Sauvignon blancs are incredibly food-friendly because of their high acidity. Much as a cabernet sauvignon's tannin allows it to cut through the fat of a piece of red meat, the makeup of a sauvignon blanc allows its flavor to stand up to many other foods. Spicy foods like Mexican, Indian, or Thai go well, as would a simple salad. (Salad, honestly, is one of the more difficult food pairings.) Light fish dishes also go well, as the sauvignon's flavors won't overwhelm those tastes.

On to Chardonnay, the most popular white varietal in the world. Why? In my opinion, there's more variation in taste among chardonnays than almost any other varietal, red or white. Thus, there's a "flavor" of Chardonnay for almost any palate. In general, Chardonnay generates a full-bodied white wine, less tart than the sauvignon blanc. The fruit is less pronounced, and the finish tends to be smoother.

As for that variation in flavors, if you ever hear discussions of "old world" versus "new world" wines, Chardonnay is a classic example. Old World-style chardonnays (such as white Burgundies) tend to be slightly acidic and crisp. The fruit flavor tends to be mellow, pleasant, and refreshing. New World Chardonnays (specifically, California chards) have two distinct additional flavors: butter and oak.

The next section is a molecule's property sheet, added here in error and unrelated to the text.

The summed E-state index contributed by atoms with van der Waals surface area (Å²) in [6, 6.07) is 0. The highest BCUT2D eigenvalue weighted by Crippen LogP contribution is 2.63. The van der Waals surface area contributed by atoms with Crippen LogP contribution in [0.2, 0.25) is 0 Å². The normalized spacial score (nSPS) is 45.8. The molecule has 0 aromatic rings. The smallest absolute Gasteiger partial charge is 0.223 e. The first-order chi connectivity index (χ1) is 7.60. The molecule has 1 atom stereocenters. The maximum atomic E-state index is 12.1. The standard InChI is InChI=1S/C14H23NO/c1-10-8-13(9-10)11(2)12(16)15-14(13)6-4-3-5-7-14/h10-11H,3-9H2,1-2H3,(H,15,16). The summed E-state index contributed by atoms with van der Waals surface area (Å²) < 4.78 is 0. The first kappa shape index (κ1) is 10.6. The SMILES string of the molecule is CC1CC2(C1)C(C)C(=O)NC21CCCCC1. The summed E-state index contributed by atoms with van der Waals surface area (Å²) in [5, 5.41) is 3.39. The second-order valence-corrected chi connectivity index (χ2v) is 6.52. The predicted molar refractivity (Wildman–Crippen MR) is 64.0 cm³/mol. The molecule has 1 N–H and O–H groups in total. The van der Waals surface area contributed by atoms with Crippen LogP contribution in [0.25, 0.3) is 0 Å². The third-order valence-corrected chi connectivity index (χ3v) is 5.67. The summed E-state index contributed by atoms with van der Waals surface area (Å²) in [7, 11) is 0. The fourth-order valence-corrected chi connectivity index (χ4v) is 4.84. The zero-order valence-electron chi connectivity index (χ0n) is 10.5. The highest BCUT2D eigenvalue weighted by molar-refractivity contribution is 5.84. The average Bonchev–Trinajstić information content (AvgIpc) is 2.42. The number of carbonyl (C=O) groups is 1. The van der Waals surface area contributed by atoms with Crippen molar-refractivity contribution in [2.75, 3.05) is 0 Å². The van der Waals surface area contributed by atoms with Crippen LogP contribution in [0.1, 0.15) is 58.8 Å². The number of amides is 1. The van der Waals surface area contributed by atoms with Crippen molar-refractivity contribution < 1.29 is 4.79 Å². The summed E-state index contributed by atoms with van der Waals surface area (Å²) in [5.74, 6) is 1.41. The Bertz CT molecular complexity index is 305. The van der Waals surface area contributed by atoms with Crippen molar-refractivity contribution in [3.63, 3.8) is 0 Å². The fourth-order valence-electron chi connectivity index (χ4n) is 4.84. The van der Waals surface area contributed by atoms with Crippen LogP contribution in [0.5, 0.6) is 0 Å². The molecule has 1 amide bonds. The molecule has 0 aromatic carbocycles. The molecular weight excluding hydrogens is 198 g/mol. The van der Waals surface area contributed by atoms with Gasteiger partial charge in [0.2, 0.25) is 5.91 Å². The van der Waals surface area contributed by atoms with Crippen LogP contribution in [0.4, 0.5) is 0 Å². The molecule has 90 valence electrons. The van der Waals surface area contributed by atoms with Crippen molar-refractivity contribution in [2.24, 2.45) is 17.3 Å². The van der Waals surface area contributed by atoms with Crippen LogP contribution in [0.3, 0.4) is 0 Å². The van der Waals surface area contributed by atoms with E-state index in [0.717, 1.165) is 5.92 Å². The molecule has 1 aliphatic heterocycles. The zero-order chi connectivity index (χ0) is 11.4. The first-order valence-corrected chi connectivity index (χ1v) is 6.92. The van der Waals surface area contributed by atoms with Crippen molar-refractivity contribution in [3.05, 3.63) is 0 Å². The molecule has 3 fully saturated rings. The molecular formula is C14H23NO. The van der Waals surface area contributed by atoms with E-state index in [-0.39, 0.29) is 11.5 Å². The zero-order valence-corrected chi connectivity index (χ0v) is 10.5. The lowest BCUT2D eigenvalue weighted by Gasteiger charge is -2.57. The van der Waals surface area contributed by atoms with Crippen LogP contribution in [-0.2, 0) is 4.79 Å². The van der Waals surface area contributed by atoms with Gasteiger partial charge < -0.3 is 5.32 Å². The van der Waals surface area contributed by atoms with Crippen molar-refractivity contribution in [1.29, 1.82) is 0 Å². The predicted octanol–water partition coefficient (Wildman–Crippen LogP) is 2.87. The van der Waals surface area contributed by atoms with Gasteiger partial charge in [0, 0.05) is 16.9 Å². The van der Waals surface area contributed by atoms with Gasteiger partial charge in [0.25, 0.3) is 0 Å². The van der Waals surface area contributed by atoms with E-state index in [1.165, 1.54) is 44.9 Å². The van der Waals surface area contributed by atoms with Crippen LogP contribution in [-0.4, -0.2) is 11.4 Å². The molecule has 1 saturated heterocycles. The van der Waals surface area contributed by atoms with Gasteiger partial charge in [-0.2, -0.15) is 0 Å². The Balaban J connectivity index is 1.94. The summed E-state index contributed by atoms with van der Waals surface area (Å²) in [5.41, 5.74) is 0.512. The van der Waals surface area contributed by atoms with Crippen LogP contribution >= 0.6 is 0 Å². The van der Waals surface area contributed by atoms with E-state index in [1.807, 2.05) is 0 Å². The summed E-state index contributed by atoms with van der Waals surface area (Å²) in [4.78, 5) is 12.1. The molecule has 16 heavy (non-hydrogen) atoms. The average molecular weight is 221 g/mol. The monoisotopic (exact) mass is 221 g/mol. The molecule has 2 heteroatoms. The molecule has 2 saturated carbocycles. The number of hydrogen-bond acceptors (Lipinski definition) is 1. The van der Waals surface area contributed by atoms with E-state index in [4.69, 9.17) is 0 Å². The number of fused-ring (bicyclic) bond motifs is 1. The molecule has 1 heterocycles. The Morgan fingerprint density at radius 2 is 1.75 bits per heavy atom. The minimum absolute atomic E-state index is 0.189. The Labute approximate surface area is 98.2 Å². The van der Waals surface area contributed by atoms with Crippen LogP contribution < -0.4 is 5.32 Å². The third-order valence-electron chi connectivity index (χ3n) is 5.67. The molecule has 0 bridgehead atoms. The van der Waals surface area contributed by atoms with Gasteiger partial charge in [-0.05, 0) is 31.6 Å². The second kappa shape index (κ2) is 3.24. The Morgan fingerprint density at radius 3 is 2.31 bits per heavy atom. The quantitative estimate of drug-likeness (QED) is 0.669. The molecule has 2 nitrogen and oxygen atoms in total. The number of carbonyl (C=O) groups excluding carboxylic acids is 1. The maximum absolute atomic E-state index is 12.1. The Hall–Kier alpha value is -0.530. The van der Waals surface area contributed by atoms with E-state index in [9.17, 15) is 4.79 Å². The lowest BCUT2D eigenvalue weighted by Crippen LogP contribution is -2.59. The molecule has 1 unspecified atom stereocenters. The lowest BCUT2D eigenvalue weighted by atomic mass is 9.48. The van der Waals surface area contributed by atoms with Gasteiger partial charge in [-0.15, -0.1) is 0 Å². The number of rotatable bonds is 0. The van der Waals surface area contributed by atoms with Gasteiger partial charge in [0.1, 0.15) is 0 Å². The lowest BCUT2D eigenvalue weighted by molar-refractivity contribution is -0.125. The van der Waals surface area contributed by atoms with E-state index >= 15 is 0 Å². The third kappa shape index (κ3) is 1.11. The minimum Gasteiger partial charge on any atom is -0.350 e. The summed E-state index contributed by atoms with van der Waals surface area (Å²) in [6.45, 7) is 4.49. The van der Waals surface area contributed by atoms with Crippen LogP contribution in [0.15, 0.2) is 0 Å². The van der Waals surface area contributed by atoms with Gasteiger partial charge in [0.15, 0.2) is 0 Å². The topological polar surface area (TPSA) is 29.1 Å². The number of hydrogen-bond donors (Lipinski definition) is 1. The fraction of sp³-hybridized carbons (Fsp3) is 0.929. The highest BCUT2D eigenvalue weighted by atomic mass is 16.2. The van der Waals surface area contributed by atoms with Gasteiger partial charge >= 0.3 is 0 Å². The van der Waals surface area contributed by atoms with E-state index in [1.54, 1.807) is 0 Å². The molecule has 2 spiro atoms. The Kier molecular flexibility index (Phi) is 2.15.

The "butter" flavor comes from a process called malolactic fermentation. This bacterial process converts the very tart malic acid into lactic acid. Lactic acid is not as tart -- it's the same acid found in dairy products. The result of malolactic fermentation is a compound called diacetyl, which has the aroma of buttered popcorn. If you hear someone referring to a wine "undergoing full malolactic fermentation," that's longhand for "this wine won't be very tart."

The "oak" flavor is unmistakable. Many New World chardonnays are aged in charred oak barrels (or toasted oak chips are added), which makes the wine slightly darker and imparts a character of oak or vanilla. For many years, the California wine industry went overboard in "oaking" wines, leading to a signature flavor on one hand, but a tough wine for many palates to handle on the other. Some California wineries are swinging the other way, specifically making "unoaked" Chardonnay.

The Rabbit Ridge I used is very much a "New World" chardonnay. Both the oak and butter flavors are present.